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This remarkable history of urban culture worldwide, from the first city builders 7000 years ago, to today's sprawling megacities, using the form of a popular guidebook to get to the heart of what makes cities thrive.
P. D. Smith is an independent researcher and writer. He has taught at University College London where he is an Honorary Research Fellow in the Science and Technology Studies Department and has contributed to the Guardian and writes for other national publications including The Times, Independent and the Times Literary Supplement and regularly contributes to the acclaimed website 3 Quarks Daily. His books include Doomsday Men: The Real Dr Strangelove and the Dream of the Superweapon. Author's website: www.peterdsmith.com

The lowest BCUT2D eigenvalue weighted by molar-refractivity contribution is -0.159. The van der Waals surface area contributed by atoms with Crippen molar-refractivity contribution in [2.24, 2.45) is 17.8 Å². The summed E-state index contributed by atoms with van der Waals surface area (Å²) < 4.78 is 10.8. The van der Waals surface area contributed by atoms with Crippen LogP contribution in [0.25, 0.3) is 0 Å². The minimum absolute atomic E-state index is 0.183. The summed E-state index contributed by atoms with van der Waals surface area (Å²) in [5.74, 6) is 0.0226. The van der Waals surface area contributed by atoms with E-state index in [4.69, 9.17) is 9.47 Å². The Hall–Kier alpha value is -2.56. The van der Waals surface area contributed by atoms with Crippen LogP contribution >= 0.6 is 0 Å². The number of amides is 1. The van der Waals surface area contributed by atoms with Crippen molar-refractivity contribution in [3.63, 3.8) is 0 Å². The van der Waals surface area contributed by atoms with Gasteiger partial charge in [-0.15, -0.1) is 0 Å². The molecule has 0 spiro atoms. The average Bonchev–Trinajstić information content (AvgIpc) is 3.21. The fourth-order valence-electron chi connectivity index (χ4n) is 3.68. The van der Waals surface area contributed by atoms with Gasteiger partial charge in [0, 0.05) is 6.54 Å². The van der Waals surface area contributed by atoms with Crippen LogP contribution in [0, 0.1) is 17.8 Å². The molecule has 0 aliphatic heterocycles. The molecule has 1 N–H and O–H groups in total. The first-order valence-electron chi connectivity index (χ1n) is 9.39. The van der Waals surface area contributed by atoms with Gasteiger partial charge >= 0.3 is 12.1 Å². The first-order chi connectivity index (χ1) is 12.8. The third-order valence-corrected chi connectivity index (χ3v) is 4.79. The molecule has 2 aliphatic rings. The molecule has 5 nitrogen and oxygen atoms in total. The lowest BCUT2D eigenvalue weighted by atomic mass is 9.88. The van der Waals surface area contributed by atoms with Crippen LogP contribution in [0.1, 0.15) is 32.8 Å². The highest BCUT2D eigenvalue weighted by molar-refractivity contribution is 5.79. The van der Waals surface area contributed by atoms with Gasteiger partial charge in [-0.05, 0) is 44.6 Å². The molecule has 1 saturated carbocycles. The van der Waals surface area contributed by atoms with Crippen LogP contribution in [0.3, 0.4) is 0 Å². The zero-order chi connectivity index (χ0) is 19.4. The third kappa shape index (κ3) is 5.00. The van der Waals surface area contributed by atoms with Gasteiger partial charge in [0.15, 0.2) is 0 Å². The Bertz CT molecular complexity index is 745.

A rich kaleidoscope celebrating urban life in all its aspects ... consistently well written and researched - and impressively eclectic ... The vibrancy of the world's greatest conurbations leaps out from his pages ... Smith's book is at once a hugely enjoyable read and an inspiring vision to aim for * Spectator * Smith packs the blood, guts, underbelly and driving forces of the archetypal city into chapters as densely packed as the streetscapes of Manhattan or Hong Kong ... The sorcery of cities should not be lost; Smith's ebullient guidebook helps to remind us why * Guardian * It's a wonderful book: BLDGBLOG meets Italo Calvino. Gorgeous, smart, fun, and full of surprises, like wandering all the world's great cities at once ... Irresistible * Wired.com * Handsome and well-written ... the great strength of City is that it gathers in one place myriad themes and angles, providing generalists with a highly readable, pithy resume of centuries of city-related happenings and trends. Authors such as Alain de Botton and Iain Sinclair have covered similar territory elsewhere, but Smith is less pretentious and and less opaque than either * TLS * City is wholly accessible to the serious general reader ... If there's anything of consequence about cities that Smith fails to discuss or at least mention, I don't know what it is * Washington Post * This offering is generalist in focus, well presented and strikingly illustrated. It is...a most readable and accessible guidebook backed up by a very full bibliography and notes. This is not a guide to cities, but to the human phenomenon that is the city. Take this to New York and you will get lost, take it to bed and you will be inspired. Peter Smith is a journalist and his easy style makes it a pleasure to read... The book is an excellent introduction to the city, and should be on every student's reading list. It is a valuable scenesetter and allows the reader to dip in and out at will, which is exactly what a guidebook should do. -- Richard Cole * Urban Design *